The hoods are easy to attach when front wearing, but you might need a hand to clip them when baby is on back. Reach straps are available aftermarket (etsy sellers) to help with this.

kinderpack for hiking Fabric and Size Options


There are two types of materials used in Kinderpacks. I would love to see a nylon/waterproof material carrier (like the Onya), but as of now the options are three panels of a cotton print, or two panels of cotton print with a middle panel made of coolknit mesh.

All Kinderpacks have a cotton canvas inner skeleton backing the cotton panels.

Coolknit sounds great! Does it make the wearer cooler? Well, not really. It helps circulate air better for the child’s comfort, but not exactly for yours. You still have your (potentially) hot sweaty child snuggled sweetly onto your back.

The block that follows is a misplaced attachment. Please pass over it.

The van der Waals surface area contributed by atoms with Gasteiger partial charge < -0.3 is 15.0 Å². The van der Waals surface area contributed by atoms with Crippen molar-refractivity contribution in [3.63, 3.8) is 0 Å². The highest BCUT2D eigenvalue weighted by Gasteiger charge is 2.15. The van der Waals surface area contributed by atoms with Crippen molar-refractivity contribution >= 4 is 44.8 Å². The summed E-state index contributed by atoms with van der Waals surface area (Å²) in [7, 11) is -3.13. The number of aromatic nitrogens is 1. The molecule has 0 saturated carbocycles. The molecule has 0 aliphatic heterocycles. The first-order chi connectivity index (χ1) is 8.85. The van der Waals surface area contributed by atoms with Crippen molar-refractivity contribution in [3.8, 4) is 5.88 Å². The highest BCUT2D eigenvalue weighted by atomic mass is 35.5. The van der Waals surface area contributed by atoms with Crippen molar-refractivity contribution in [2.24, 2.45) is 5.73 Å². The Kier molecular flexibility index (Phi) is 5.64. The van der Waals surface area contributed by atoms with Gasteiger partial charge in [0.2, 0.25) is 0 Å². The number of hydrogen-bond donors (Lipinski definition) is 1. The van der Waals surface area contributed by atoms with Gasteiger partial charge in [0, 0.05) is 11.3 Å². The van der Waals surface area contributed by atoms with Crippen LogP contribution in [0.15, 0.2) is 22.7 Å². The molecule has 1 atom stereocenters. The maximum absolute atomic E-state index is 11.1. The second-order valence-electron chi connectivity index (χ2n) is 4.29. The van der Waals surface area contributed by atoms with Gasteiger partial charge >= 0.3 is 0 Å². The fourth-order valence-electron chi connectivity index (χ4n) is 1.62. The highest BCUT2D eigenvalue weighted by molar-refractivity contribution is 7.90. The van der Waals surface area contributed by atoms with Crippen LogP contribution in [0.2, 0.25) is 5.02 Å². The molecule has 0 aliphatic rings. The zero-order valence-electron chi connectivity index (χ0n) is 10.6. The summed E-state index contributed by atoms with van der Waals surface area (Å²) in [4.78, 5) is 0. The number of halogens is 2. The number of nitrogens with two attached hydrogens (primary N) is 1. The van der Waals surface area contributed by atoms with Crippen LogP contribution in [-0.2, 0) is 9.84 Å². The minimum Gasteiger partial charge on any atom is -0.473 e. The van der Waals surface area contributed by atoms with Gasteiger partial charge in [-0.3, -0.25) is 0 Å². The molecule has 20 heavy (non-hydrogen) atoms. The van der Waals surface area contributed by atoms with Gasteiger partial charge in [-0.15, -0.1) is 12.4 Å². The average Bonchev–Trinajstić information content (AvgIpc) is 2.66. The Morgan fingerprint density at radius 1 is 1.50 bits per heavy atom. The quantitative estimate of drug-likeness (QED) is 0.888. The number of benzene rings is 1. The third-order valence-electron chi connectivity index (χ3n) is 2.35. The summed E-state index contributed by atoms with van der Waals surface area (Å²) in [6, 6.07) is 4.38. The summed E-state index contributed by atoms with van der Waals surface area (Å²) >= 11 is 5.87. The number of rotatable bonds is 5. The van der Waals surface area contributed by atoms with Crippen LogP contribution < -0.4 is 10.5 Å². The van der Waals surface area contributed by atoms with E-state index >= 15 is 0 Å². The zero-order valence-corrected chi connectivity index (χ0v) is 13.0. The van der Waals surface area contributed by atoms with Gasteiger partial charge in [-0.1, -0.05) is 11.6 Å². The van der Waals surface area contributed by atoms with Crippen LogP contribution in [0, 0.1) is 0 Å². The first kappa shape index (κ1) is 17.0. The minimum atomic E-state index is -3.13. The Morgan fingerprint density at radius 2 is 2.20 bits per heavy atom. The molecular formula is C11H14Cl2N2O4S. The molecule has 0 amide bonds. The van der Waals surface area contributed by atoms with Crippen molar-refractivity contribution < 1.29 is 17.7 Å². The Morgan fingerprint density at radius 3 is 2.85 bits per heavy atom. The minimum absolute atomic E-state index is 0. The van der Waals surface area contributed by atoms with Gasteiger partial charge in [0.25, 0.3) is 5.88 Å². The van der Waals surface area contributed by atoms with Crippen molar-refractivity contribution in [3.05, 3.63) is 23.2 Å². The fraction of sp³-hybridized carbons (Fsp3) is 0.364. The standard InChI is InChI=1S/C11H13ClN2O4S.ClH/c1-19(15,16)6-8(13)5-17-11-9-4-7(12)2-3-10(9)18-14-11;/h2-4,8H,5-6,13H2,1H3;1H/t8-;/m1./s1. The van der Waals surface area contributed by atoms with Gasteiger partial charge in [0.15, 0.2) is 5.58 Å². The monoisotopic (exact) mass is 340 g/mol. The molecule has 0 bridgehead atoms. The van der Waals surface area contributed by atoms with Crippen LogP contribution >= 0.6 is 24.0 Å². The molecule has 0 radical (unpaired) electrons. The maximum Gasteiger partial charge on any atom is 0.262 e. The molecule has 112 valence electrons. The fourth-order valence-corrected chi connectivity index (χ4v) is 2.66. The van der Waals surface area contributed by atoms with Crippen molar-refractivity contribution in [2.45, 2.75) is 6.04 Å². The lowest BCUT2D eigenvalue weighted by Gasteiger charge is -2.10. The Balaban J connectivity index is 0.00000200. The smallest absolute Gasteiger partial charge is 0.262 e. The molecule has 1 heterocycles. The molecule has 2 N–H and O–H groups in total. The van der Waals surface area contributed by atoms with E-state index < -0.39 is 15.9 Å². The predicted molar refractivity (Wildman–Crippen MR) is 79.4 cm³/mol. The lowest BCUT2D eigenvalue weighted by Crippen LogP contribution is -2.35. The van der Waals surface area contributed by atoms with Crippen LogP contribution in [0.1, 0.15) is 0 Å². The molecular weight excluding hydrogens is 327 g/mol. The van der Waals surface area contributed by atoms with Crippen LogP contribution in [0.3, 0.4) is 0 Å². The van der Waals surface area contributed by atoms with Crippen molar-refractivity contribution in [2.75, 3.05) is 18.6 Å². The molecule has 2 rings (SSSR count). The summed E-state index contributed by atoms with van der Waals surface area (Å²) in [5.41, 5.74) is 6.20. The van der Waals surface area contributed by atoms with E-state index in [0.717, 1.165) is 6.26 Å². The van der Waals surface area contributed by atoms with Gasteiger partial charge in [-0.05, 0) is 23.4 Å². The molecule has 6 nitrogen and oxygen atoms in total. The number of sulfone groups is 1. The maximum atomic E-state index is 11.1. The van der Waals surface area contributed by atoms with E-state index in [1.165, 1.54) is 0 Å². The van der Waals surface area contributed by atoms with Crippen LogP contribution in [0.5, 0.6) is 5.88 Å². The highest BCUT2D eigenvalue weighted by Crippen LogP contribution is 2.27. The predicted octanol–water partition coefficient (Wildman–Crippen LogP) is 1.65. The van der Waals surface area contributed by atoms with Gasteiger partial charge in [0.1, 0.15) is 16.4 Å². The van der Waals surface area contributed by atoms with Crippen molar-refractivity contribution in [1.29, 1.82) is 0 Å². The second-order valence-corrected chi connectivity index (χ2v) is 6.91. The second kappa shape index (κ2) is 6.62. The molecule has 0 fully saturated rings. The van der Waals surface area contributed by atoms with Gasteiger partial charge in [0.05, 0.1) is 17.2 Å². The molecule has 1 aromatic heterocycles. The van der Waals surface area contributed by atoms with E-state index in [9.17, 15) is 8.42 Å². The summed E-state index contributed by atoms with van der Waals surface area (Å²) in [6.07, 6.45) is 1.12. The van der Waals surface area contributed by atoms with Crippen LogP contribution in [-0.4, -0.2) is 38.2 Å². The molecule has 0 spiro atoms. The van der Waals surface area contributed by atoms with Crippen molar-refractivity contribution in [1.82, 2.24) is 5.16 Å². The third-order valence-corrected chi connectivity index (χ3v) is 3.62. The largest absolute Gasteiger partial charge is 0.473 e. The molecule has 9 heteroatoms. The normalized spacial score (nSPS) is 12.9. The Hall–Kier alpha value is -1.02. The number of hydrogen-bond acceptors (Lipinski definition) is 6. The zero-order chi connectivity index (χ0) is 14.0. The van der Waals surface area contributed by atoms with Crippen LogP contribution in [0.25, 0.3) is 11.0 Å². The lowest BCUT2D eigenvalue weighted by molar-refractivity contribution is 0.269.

If they’re cooler you may stay slightly cooler also but it’s a small difference. The best way to stay cool yourself is to use a cooling towel between your back and your child.

Kinderpack for Hiking: Panel Sizing

Kinderpacks come in four sizes. And this is a great thing. Yes, it means that you have to buy more carriers, but it is WORTH IT, especially for families out hiking a lot.

One size fits most is not a great recipe for comfort or quality. By using a sized carrier it is made specifically for a child of a certain size and will always fit that size child great.

  • Infant: Soon after birth to 2 yrs: 8-35 lbs/ 22″ and up
  • Standard: 8 mos-3yrs/ 20lbs-40 lbs/ 28″ and up
  • Toddler: 18 mos-4 yrs/ 25 lbs-45lbs/ 32″ and up
  • Preschool: 3-5yrs/ 35lbs-55lbs/ 38″ and up